Daily Telegraph Cryptic No 29613
Hints and tips by 2Kiwis
BD Rating – Difficulty **– Enjoyment ****
Kia ora from Aotearoa.
Our warm, dry, late-summer days continue. Autumn cannot be too far away for us but no sign of it yet apart from the godwits adopting their rust-coloured mating plumage in preparation for their migratory flight to Alaska.
Another Wednesday, another Jay puzzle to enjoy.
Please leave a comment telling us how you got on.
9a Disposal must cover one barrel for water (8)
SALIVATE : The Roman numeral one and a barrel or large container are inside disposal by offering for purchase.
10a Cuts back on seconds and extras (6)
SPARES : The abbreviation for seconds and cuts back or makes economies.
12a Uncooked tuna — a rule that’s broken (2,7)
AU NATUREL : An anagram (that’s broken) of TUNA A RULE.
13a Widow nervously entertaining holder of title (5)
OWNER : A lurker hiding in the clue.
14a Follow when husband leaves, for instance (4)
CASE : Remove H(usband) from follow or pursue.
16a Support European partner (7)
ESPOUSE : E(uropean) and a marital partner.
21a Not quite satisfied, having eaten nothing disgusting (4)
FOUL : Remove the last letter (not quite) from satisfied or replete and into this add the letter signifying nothing.
25a Ballet position of sailor in lively square beginning to evolve (9)
ARABESQUE : An anagram (lively) of SQUARE contains the two letters for an able-bodied seaman and finally, the first letter of evolve.
27a Crude description of our world? (6)
EARTHY : An adjective that could mean relating to our planet.
28a Manage development of voiceprint without IP (8)
CONTRIVE : An anagram (development of) VO(i)CE(p)RINT once the I and P have been removed.
29a Saying nothing as is head of psychology, for example (6)
SILENT : How one would describe the first letter of psychology when explaining its pronunciation.
30a Most amusing list set out by Germany (8)
DROLLEST : The IVR code for Germany, then a list that could be of students in a classroom and an anagram (out) of SET.
1d Careless sixty per cent of victims (6)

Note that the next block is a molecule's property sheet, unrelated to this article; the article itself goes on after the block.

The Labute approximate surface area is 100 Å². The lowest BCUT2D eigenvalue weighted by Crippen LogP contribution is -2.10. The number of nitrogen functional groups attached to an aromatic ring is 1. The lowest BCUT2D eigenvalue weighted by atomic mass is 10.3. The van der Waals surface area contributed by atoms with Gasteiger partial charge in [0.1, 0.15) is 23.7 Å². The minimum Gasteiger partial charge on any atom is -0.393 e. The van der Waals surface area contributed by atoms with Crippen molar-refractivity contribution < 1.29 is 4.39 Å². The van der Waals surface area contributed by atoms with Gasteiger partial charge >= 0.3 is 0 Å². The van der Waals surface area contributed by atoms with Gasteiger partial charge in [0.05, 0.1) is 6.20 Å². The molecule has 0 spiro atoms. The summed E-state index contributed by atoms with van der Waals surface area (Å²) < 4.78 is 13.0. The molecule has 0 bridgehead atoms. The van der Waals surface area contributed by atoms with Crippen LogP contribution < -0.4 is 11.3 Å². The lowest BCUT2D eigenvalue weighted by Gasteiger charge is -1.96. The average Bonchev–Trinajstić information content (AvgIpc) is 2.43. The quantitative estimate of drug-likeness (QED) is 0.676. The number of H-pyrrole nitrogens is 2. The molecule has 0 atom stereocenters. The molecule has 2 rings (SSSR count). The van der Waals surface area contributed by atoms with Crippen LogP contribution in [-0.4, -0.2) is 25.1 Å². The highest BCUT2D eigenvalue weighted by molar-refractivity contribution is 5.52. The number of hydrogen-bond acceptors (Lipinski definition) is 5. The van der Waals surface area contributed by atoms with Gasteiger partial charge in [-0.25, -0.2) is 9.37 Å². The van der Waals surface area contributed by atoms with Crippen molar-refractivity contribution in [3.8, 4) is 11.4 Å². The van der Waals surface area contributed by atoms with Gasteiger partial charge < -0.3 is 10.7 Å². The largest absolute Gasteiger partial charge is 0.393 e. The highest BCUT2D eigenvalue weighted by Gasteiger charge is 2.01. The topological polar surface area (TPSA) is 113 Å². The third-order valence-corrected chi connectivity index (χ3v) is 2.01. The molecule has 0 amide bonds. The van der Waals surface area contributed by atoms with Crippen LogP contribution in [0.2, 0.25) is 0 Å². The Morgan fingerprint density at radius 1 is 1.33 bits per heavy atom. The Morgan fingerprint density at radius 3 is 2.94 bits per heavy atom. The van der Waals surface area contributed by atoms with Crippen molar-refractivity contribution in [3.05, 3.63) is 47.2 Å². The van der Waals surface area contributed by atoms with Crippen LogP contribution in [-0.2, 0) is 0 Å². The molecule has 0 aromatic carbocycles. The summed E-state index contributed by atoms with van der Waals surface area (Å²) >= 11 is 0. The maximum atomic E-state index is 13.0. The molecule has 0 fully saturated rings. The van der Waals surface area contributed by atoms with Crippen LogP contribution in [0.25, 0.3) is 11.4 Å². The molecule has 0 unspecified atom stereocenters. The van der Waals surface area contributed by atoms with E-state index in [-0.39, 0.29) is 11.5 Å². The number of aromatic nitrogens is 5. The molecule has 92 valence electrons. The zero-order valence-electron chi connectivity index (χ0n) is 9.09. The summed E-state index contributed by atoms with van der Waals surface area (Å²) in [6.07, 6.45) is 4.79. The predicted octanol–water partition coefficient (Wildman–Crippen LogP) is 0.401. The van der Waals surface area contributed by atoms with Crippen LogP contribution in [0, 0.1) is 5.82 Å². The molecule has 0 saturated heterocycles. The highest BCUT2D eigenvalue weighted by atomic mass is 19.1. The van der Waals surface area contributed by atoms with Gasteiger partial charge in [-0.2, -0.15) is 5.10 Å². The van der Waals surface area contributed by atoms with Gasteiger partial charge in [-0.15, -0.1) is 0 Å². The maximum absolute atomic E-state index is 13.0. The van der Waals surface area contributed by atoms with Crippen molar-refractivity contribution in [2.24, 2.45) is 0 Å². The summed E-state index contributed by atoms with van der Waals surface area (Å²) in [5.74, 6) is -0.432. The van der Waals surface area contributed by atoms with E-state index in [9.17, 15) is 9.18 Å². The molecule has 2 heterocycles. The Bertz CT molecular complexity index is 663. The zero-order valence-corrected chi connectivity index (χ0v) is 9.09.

CASUAL : Start with a ten letter word for those affected by a disaster and remove the last four letters.
2d Weaken fast, held down by soldiers (6)
RELENT : Engineering soldiers and then the fast that precedes Easter.
3d Turn to bigwig after being set up (5)
PIVOT : ‘To’ from the clue and a very important person are all reversed (being set up).
4d Group pressure finally comes after erotic dancing (7)
COTERIE : An anagram (dancing) of EROTIC, and then the final letter of pressure.
6d I am quick, posh and unrehearsed (9)
IMPROMPTU : I am written as 1’1, then quick or on time and the single letter signifying posh.
8d Justifies low exam grades and answers (8)
DESERVES : Two consecutive letters that are low exam grades and then answers as a verb.
11d This is the answer! (4)
CLUE : What eleven down, in this puzzle, is an example of. (We found it hard to write a hint for this one).
17d Mistakes of line taken by post-war generation (8)
BLOOMERS : A word, often preceded by ‘baby’, that describes the post-war generation contains L(ine).
18d Seeing some burglar get nicked on the way up is essential (8)
INTEGRAL : A reversed lurker, hiding in the clue.
20d Humiliation? Mostly pretence (4)
SHAM : Remove the last letter (mostly) from a synonym for humiliation.
21d Prefer to accommodate Liberal character (7)
FLAVOUR : Prefer or opt for contains L(iberal).
23d Fed up with European Commission? Time to change allegiance (6)
DEFECT : The reversal of the word fed, then E(uropean C(ommission) plus T(ime).
26d Speak highly of former tax cut (5)
EXTOL : The prefix meaning former, and a tax that you might pay to use a road, without its last letter.
The excruciating Quickie pun takes our top podium spot today. It just sneaks ahead of 19a.
Quickie pun half + writers = arthritis